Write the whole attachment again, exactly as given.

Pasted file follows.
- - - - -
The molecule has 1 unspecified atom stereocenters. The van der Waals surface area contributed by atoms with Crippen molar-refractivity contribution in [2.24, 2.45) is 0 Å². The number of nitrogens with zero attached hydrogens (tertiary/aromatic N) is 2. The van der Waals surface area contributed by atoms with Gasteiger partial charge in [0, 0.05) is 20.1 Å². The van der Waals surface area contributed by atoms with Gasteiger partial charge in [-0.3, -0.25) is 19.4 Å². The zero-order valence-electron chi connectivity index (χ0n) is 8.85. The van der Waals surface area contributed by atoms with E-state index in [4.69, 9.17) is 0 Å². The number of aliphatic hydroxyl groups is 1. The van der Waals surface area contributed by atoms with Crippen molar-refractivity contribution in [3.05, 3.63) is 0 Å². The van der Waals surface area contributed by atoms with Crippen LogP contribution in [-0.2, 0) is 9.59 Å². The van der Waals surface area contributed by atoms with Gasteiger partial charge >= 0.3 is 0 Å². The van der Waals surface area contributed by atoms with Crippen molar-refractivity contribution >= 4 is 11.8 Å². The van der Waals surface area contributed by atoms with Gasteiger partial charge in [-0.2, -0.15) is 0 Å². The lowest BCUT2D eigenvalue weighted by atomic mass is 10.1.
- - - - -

The molecule has 1 unspecified atom stereocenters. The van der Waals surface area contributed by atoms with Crippen molar-refractivity contribution in [2.24, 2.45) is 0 Å². The number of nitrogens with zero attached hydrogens (tertiary/aromatic N) is 2. The van der Waals surface area contributed by atoms with Gasteiger partial charge in [0, 0.05) is 20.1 Å². The van der Waals surface area contributed by atoms with Gasteiger partial charge in [-0.3, -0.25) is 19.4 Å². The zero-order valence-electron chi connectivity index (χ0n) is 8.85. The van der Waals surface area contributed by atoms with E-state index in [4.69, 9.17) is 0 Å². The number of aliphatic hydroxyl groups is 1. The van der Waals surface area contributed by atoms with Crippen molar-refractivity contribution in [3.05, 3.63) is 0 Å². The van der Waals surface area contributed by atoms with Crippen LogP contribution in [-0.2, 0) is 9.59 Å². The van der Waals surface area contributed by atoms with Gasteiger partial charge >= 0.3 is 0 Å². The van der Waals surface area contributed by atoms with Crippen molar-refractivity contribution >= 4 is 11.8 Å². The van der Waals surface area contributed by atoms with Gasteiger partial charge in [-0.2, -0.15) is 0 Å². The lowest BCUT2D eigenvalue weighted by atomic mass is 10.1.